In a presentation titled “Shifts in Customer Desires and Habits Brought on by The Pandemic” at the 2022 ICCFA Convention in Las Vegas, NV, Mary Russell of Matthews International shared insights from a recent survey of funeral planners, which revealed that a majority of death planners today are looking for non-traditional services and products, ways to make decisions online, and options for death planning that don’t require funeral visits.
In her presentation, Mary explained that “67% of today’s families are looking for non-traditional memorial and funeral services […] 74% of consumers want to see funeral service and product prices online so they can “shop” and make decisions from looking at the website, and 56% of surveyed don’t want to go into a funeral home or cemetery at all.”
The good news is that all of these consumer demands can contribute to making traditional burial a bit more green, at least in the planning stages. More online services mean less printing and paper usage at your business, and less gas used driving between destinations. The 67% of families looking for more non-traditional memorial services will probably have much overlap with the 65% of consumers willing to change purchasing habits to be more green.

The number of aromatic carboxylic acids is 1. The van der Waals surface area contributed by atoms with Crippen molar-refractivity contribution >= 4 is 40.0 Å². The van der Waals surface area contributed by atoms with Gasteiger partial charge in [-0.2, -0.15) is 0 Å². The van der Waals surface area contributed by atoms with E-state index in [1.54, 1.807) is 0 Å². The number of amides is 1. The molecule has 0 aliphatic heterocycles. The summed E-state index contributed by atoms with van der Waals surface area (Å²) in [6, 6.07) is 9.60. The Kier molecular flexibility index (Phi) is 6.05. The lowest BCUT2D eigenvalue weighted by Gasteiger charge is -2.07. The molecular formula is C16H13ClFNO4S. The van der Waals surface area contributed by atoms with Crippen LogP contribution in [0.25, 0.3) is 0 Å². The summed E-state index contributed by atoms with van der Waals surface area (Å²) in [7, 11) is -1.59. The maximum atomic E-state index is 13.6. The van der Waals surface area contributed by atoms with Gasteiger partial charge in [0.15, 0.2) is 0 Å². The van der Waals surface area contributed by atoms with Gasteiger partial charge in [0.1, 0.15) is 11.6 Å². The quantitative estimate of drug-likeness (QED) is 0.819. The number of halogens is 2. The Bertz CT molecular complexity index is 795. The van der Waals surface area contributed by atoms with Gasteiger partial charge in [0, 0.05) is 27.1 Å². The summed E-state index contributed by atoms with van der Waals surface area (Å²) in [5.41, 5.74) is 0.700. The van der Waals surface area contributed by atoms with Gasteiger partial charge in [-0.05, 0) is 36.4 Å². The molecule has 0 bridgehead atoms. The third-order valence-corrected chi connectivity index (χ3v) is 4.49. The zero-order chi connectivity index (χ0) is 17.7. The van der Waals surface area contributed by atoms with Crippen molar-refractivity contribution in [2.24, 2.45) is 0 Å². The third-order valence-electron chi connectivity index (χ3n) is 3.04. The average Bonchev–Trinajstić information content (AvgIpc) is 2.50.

Greener Disposition Now and In the Future
These changes are only expected to become more common and frequent as millennials and younger generations age into death planning, so in order to keep up with customer needs, funeral businesses should consider ways to make traditional burial services more green.
There are many ways that funeral homes can make traditional burial with embalming much more eco-friendly today. Using biodegradable caskets and finding formaldehyde-free embalming fluids are just a few on the long list of ways to improve burial practices for families and the environment. To learn more about how you can make more eco-conscious choices in your traditional burial practices, download the free ebook, The Real Eco-Impact of Disposition Methods: